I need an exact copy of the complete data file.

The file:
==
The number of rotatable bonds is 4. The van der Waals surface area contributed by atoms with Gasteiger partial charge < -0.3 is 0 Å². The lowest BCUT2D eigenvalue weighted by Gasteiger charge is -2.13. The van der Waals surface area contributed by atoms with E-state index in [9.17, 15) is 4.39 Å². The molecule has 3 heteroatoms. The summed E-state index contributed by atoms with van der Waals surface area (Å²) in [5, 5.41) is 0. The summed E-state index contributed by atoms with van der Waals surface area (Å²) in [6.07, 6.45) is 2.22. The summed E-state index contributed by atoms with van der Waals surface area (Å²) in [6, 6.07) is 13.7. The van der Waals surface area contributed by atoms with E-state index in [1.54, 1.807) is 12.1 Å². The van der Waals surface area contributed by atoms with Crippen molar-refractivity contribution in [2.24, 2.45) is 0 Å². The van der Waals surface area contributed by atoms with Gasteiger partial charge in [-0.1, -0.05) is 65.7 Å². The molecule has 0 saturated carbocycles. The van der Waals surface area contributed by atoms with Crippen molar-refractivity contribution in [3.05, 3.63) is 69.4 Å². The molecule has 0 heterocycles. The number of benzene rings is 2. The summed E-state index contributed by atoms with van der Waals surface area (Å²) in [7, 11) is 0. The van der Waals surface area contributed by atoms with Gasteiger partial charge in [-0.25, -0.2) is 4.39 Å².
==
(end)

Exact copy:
The number of rotatable bonds is 4. The van der Waals surface area contributed by atoms with Gasteiger partial charge < -0.3 is 0 Å². The lowest BCUT2D eigenvalue weighted by Gasteiger charge is -2.13. The van der Waals surface area contributed by atoms with E-state index in [9.17, 15) is 4.39 Å². The molecule has 3 heteroatoms. The summed E-state index contributed by atoms with van der Waals surface area (Å²) in [5, 5.41) is 0. The summed E-state index contributed by atoms with van der Waals surface area (Å²) in [6.07, 6.45) is 2.22. The summed E-state index contributed by atoms with van der Waals surface area (Å²) in [6, 6.07) is 13.7. The van der Waals surface area contributed by atoms with E-state index in [1.54, 1.807) is 12.1 Å². The van der Waals surface area contributed by atoms with Crippen molar-refractivity contribution in [2.24, 2.45) is 0 Å². The van der Waals surface area contributed by atoms with Gasteiger partial charge in [-0.1, -0.05) is 65.7 Å². The molecule has 0 saturated carbocycles. The van der Waals surface area contributed by atoms with Crippen molar-refractivity contribution in [3.05, 3.63) is 69.4 Å². The molecule has 0 heterocycles. The number of benzene rings is 2. The summed E-state index contributed by atoms with van der Waals surface area (Å²) in [7, 11) is 0. The van der Waals surface area contributed by atoms with Gasteiger partial charge in [-0.25, -0.2) is 4.39 Å².